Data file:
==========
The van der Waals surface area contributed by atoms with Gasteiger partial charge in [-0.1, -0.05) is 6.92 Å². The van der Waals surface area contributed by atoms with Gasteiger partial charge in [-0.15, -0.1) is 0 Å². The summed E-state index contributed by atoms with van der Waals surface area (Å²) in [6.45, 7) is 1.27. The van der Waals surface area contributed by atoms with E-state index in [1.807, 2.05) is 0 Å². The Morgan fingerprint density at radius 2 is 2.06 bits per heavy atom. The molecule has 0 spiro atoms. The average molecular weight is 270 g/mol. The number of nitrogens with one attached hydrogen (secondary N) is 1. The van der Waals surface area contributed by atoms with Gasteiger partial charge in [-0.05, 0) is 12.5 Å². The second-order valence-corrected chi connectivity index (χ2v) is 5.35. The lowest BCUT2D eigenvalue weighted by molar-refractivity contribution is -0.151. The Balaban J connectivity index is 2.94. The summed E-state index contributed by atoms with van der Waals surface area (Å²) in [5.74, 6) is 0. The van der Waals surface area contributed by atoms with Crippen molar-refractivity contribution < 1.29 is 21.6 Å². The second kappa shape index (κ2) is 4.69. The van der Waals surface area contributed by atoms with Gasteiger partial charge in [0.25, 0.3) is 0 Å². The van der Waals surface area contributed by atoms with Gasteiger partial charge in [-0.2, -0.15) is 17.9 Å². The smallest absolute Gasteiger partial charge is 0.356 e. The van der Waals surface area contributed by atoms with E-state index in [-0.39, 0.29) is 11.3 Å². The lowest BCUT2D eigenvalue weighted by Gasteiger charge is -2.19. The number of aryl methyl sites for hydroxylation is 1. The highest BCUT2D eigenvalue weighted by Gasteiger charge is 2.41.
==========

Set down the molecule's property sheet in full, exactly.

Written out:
The van der Waals surface area contributed by atoms with Gasteiger partial charge in [-0.1, -0.05) is 6.92 Å². The van der Waals surface area contributed by atoms with Gasteiger partial charge in [-0.15, -0.1) is 0 Å². The summed E-state index contributed by atoms with van der Waals surface area (Å²) in [6.45, 7) is 1.27. The van der Waals surface area contributed by atoms with E-state index in [1.807, 2.05) is 0 Å². The Morgan fingerprint density at radius 2 is 2.06 bits per heavy atom. The molecule has 0 spiro atoms. The average molecular weight is 270 g/mol. The number of nitrogens with one attached hydrogen (secondary N) is 1. The van der Waals surface area contributed by atoms with Gasteiger partial charge in [-0.05, 0) is 12.5 Å². The second-order valence-corrected chi connectivity index (χ2v) is 5.35. The lowest BCUT2D eigenvalue weighted by molar-refractivity contribution is -0.151. The Balaban J connectivity index is 2.94. The summed E-state index contributed by atoms with van der Waals surface area (Å²) in [5.74, 6) is 0. The van der Waals surface area contributed by atoms with Crippen molar-refractivity contribution < 1.29 is 21.6 Å². The second kappa shape index (κ2) is 4.69. The van der Waals surface area contributed by atoms with Gasteiger partial charge in [0.25, 0.3) is 0 Å². The van der Waals surface area contributed by atoms with Gasteiger partial charge in [-0.2, -0.15) is 17.9 Å². The smallest absolute Gasteiger partial charge is 0.356 e. The van der Waals surface area contributed by atoms with E-state index in [-0.39, 0.29) is 11.3 Å². The lowest BCUT2D eigenvalue weighted by Gasteiger charge is -2.19. The number of aryl methyl sites for hydroxylation is 1. The highest BCUT2D eigenvalue weighted by Gasteiger charge is 2.41.